This is great information, Eric, Keep it coming!
    Martin

  2. Keyword research was an unknown entity when I first started my online university stint. I soon found out that it was the foundation for everything one does. So this series will be a great help for newcomers to get their feet wet and learn from someone who knows what he’s talking about.

  3. Eric,

    Wonderful article!

    I love using long-tail keywords much more than the head keywords (general keywords). There’s a lot less competition for the long-tail keywords and you can tailor your content to the information people are specifically looking for. You can even look for “buying” keywords (in our niche anything that has the word “guide” “course”, etc is good to look at, combined with keywords) as you do keyword research.

    It is estimated that 70% of the people out there are trying to rank for the head keywords, which leaves the playing field wide open for those who are utilizing long tail keywords. Very powerful!

    But, as you rank in the search engines, and depending on your SEO strategy, your site’s age and authority, you CAN rank well for the competitive head keywords also.

    Thank you again, and blessings!

    • Beth,

      Nice comment. I like that you said,
      “You can even look for “buying” keywords (in our niche anything that has the word “guide” “course”, etc is good to look at, combined with keywords) as you do keyword research.”

      That’s a good tip.

  4. Melissa Argentina says:

    This info couldn’t have come at a better time! Thanks so much for clarifying the beginner steps for a Blog, I started one and was just so lost as to what to do next, was so excited to read this and have actual action steps tp follow. You guys are awesome! ~Melissa Argentina (newbie trying to find her way)

  5. Thank you, Ann, thank you, Eric. Great article! My site and blog are between #1 and #5 for the 2 keywords I have optimized them. But no traffic! Wrong words! Nobody cares about this words at the moment. Sure, in the future they will, but not now! Mistake( too fast!)

    • Hey George,
      yes it’s possible you’ve targeted the wrong words, or not the right “money” words. We’ll delve deeper into keyword research in posts to come.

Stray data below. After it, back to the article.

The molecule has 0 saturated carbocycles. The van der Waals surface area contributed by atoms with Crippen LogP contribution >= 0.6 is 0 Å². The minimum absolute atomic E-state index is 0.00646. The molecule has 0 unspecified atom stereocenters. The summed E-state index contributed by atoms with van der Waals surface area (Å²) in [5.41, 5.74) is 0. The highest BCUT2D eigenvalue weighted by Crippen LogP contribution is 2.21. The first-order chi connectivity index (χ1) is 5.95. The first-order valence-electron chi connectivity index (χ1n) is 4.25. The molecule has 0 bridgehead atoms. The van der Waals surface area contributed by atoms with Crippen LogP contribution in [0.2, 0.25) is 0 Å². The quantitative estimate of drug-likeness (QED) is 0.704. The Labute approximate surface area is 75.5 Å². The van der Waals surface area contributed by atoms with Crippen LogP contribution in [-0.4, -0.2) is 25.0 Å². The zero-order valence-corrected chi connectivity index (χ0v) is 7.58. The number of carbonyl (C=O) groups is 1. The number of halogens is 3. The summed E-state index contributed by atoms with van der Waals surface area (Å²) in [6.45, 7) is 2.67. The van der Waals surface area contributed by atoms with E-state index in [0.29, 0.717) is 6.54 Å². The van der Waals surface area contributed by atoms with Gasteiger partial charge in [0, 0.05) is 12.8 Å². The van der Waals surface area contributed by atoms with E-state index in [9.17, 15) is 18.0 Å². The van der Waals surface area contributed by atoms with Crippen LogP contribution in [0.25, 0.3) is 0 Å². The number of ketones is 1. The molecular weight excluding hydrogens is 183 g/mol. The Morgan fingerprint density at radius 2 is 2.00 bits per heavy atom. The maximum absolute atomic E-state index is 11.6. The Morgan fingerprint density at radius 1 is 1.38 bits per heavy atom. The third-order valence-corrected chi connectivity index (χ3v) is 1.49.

6. A neat little tool that I use for keyword research is called Market Samurai. Using that, along with creating back links and content has helped me to get my site to Number 1 on Google search results.

  7. This was great – I so much need to get better at my keywords skills. You made this very practical for us. blessings, Amy

  8. Great article Eric! Keywords and speaking to your ideal customer to the key to being able to draw those to you that are already interested in your topic – I speak to nurses and I know their language and concerns makes it easier to write the post

  9. Very important subjet, thanks a lot.

  10. Excellent article.
    I am building a WP blog, but obviously missing something—Traffic.
    Someone showed me that my keywords are not showing up in my Post source code???
    Could this be the problem?
    Any thoughts of how to fix it?
    Thanks
    George Mills

    • That’s not your problem George. For starters, you have to be precisely clear about the keyword phrase you’re going after. I visited your site and it’s not clear to me. Secondly, you’ll want to get quality back links to the post that contains the keyword you’re trying to rank for. Finally, you’ll want to make your own efforts to get eyeballs to your blog.

  11. Eric, your posts always have worthwhile information. Paying attention to the Google suggestions is a tip I will apply immediately.

    In addition to this, do you have a favorite keyword tool you like to use, or do you find the Google suggestion method adequate?

    • David,
      On a daily basis, I use Google’s suggestions and the free Google keyword tool. For in-depth, “I-want-to-rank-for-this-particular-keyword” I use Market Samurai. I will cover all that too. Had to start here first. More coming soon, and thank you for your comment.

  12. Enjoyed the read. Still don’t know a long-tail from a short-tail keyword but trying to get the hang of it.
    Anyone out there in the Green Energy bus that has any tips on user language, please fill me in. I’m constructing a site to discuss and prompt green energy, materials, machinery and health. Stop by and check it out! http://bestgreenengery.com
    Thanks for any help or comments,
    Gary

  13. Great tip on keyword you have here. The importance of keyword cannot be over-emphasized. I’ve learned something in this insightful post. Pls, I’ll love to read other interesting post on keyword as you’ve promised in the upcoming series especially on longtail keywords. Thanks.

  14. I’m gone to inform my little brother, that he should also pay a visit this web site on regular basis to obtain updated from hottest information.